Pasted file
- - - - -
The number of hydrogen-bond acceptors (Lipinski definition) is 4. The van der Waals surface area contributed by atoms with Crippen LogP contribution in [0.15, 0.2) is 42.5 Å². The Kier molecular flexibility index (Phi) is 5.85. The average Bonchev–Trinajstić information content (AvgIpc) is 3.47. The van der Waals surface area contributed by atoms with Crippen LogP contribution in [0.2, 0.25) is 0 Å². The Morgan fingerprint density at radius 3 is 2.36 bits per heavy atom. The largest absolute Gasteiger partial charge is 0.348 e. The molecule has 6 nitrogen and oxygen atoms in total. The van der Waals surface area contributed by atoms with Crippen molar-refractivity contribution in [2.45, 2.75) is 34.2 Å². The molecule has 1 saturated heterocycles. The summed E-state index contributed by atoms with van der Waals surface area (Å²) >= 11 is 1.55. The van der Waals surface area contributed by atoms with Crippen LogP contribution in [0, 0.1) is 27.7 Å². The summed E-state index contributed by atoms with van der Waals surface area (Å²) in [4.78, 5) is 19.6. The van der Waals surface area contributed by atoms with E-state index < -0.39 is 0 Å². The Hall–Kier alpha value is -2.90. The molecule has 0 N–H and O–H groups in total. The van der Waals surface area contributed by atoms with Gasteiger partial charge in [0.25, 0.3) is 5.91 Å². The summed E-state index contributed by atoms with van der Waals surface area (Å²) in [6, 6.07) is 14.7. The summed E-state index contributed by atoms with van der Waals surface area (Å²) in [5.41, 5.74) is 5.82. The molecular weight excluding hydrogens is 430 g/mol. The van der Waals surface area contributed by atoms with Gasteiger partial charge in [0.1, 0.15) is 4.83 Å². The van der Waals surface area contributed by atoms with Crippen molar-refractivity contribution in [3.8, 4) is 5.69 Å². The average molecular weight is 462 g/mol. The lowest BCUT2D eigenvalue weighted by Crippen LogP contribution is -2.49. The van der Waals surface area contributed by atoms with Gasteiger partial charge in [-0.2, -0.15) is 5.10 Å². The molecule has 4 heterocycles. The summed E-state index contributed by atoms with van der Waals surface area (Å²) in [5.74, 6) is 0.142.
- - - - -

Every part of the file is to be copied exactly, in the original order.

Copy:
The number of hydrogen-bond acceptors (Lipinski definition) is 4. The van der Waals surface area contributed by atoms with Crippen LogP contribution in [0.15, 0.2) is 42.5 Å². The Kier molecular flexibility index (Phi) is 5.85. The average Bonchev–Trinajstić information content (AvgIpc) is 3.47. The van der Waals surface area contributed by atoms with Crippen LogP contribution in [0.2, 0.25) is 0 Å². The Morgan fingerprint density at radius 3 is 2.36 bits per heavy atom. The largest absolute Gasteiger partial charge is 0.348 e. The molecule has 6 nitrogen and oxygen atoms in total. The van der Waals surface area contributed by atoms with Crippen molar-refractivity contribution in [2.45, 2.75) is 34.2 Å². The molecule has 1 saturated heterocycles. The summed E-state index contributed by atoms with van der Waals surface area (Å²) >= 11 is 1.55. The van der Waals surface area contributed by atoms with Crippen LogP contribution in [0, 0.1) is 27.7 Å². The summed E-state index contributed by atoms with van der Waals surface area (Å²) in [4.78, 5) is 19.6. The van der Waals surface area contributed by atoms with E-state index < -0.39 is 0 Å². The Hall–Kier alpha value is -2.90. The molecule has 0 N–H and O–H groups in total. The van der Waals surface area contributed by atoms with Gasteiger partial charge in [0.25, 0.3) is 5.91 Å². The summed E-state index contributed by atoms with van der Waals surface area (Å²) in [6, 6.07) is 14.7. The summed E-state index contributed by atoms with van der Waals surface area (Å²) in [5.41, 5.74) is 5.82. The molecular weight excluding hydrogens is 430 g/mol. The van der Waals surface area contributed by atoms with Gasteiger partial charge in [0.1, 0.15) is 4.83 Å². The van der Waals surface area contributed by atoms with Crippen molar-refractivity contribution in [3.8, 4) is 5.69 Å². The average molecular weight is 462 g/mol. The lowest BCUT2D eigenvalue weighted by Crippen LogP contribution is -2.49. The van der Waals surface area contributed by atoms with Gasteiger partial charge in [-0.2, -0.15) is 5.10 Å². The molecule has 4 heterocycles. The summed E-state index contributed by atoms with van der Waals surface area (Å²) in [5.74, 6) is 0.142.